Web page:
30664  2180 10011    S     213m 65.8   0  0.0 com.android.email
31191  2180 10099    S     209m 64.4   0  0.0 com.sirma.mobile.bible.android
 2377  2180 10087    S     207m 63.9   0  0.0 android.tts

(Taken from here)

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Have you tried this on Android, or a generic Linux? My JellyBean tablet ignores these parameters –  Alex Cohn Jun 27 '13 at 8:21
    
I have just edited my answer :) –  Alberto Megía Jun 27 '13 at 12:20
    
Cool. Should have added: "in an unrooted device" –  Alex Cohn Jun 27 '13 at 18:31

Got this information from another thread:

3) Getting CPU info

~$ adb shell dumpsys cpuinfo

Output:

Load: 0.08 / 0.4 / 0.64 CPU usage from 42816ms to 34683ms ago: system_server: 1% = 1% user + 0% kernel / faults: 16 minor kdebuglog.sh: 0% = 0% user + 0% kernel / faults: 160 minor tiwlan_wq: 0% = 0% user + 0% kernel usb_mass_storag: 0% = 0% user + 0% kernel pvr_workqueue: 0% = 0% user + 0% kernel +sleep: 0% = 0% user + 0% kernel +sleep: 0% = 0% user + 0% kernel TOTAL: 6% = 1% user + 3% kernel + 0% irq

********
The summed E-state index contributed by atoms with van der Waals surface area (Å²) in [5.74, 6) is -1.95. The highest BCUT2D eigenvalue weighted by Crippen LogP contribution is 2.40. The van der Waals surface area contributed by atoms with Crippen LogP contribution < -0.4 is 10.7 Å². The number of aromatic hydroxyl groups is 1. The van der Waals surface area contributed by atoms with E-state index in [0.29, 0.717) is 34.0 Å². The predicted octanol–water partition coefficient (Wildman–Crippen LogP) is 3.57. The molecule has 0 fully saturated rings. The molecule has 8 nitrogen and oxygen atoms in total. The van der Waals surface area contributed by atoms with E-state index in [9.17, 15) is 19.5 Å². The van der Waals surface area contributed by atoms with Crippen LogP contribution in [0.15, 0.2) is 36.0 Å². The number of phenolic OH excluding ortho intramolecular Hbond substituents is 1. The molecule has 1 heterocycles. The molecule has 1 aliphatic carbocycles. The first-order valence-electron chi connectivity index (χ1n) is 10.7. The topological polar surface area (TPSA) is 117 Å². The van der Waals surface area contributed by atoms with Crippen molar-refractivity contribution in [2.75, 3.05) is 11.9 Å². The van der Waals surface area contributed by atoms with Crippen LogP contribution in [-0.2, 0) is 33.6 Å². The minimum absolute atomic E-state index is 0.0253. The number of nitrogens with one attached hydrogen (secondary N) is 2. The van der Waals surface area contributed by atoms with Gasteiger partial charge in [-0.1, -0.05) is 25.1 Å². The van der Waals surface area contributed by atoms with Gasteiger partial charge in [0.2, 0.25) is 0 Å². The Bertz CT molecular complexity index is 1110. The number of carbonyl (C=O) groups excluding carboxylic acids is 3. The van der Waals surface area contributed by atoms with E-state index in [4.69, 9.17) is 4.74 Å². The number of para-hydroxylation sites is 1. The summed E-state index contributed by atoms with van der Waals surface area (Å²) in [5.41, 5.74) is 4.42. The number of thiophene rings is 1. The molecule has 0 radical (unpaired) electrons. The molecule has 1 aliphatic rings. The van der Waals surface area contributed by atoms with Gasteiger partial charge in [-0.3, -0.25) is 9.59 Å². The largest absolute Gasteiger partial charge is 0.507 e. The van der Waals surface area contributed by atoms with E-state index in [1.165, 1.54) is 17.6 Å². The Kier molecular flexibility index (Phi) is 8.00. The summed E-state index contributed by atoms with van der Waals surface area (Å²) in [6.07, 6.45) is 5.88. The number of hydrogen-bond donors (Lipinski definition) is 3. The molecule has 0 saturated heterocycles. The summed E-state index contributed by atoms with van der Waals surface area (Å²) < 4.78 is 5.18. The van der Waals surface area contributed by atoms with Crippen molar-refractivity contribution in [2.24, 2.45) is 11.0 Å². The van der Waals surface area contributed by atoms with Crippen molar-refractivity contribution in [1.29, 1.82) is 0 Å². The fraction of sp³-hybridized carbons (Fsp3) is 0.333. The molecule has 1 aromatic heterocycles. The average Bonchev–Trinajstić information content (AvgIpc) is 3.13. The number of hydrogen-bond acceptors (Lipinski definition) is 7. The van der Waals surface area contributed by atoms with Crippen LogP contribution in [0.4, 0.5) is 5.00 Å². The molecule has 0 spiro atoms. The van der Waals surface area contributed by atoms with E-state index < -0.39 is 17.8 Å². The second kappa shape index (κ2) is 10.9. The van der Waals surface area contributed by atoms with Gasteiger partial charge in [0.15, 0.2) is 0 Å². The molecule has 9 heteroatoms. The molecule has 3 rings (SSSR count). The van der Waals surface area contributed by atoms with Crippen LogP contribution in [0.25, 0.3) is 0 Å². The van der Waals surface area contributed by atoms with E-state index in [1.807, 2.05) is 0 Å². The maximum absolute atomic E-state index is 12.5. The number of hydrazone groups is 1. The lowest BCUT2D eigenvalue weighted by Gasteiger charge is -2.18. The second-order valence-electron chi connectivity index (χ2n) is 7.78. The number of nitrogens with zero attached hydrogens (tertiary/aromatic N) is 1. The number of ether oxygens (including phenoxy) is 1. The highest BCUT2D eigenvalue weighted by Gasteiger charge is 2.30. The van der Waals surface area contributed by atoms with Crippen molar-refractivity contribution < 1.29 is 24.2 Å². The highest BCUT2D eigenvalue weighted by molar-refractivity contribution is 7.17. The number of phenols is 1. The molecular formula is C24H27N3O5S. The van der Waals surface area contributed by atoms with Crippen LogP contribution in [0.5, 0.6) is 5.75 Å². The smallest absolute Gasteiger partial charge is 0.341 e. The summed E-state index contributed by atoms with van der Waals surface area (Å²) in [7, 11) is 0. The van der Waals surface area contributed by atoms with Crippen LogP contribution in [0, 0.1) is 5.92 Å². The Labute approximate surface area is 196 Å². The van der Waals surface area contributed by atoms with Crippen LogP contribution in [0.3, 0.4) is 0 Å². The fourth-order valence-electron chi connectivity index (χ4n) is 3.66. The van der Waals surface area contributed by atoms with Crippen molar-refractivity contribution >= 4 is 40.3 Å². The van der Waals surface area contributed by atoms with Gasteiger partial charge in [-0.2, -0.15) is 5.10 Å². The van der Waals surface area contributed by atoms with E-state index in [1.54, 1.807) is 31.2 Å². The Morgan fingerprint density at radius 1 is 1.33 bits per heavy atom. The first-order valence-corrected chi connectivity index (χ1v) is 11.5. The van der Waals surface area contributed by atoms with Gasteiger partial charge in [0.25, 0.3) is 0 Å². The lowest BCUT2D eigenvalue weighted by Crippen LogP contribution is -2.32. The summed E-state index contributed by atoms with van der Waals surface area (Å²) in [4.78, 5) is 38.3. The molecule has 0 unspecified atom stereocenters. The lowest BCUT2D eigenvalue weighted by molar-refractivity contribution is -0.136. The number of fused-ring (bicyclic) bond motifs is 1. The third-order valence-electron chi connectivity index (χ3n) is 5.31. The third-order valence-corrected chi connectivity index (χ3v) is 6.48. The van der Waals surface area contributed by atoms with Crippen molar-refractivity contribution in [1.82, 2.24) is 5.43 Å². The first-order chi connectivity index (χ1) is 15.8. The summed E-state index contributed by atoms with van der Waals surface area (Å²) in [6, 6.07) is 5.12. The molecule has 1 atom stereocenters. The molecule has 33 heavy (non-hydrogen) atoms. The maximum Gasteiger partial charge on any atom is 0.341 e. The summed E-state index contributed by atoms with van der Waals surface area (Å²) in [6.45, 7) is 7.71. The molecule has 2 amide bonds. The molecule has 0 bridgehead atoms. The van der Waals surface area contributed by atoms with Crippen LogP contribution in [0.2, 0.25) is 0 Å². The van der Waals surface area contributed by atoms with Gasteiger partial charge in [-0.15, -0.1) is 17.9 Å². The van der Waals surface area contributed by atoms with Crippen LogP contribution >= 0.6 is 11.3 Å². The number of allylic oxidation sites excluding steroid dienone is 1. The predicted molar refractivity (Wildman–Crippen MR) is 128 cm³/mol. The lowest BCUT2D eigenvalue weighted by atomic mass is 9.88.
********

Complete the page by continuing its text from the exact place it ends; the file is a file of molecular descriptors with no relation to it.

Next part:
EDIT:

You can also try this command: echo $(adb shell ps | grep com.android.phone | awk '{ system("adb shell cat /proc/" $2 "/stat");}' | awk '{print $14+$15;}')

Also:

using top : This will show you the cpu stats top -b -n 1 |grep ^Cpu

using ps: This will show you the % cpu usage for each process. ps -eo pcpu,pid,user,args | sort -r -k1 | less

EDIT2:

In realtion to your comments and the bounty description (How can I guess which thread eats the battery?) I found an interesting page:

http://ziyang.eecs.umich.edu/projects/powertutor/

As stated there:

You can use PowerTutor to monitor the power consumption of any application.

Try this for an instance and see if it meets your requirements.

FINAL EDIT:

Check out the Systrace documentation on the developer.android.com site:

http://developer.android.com/tools/debugging/systrace.html http://developer.android.com/tools/help/systrace.html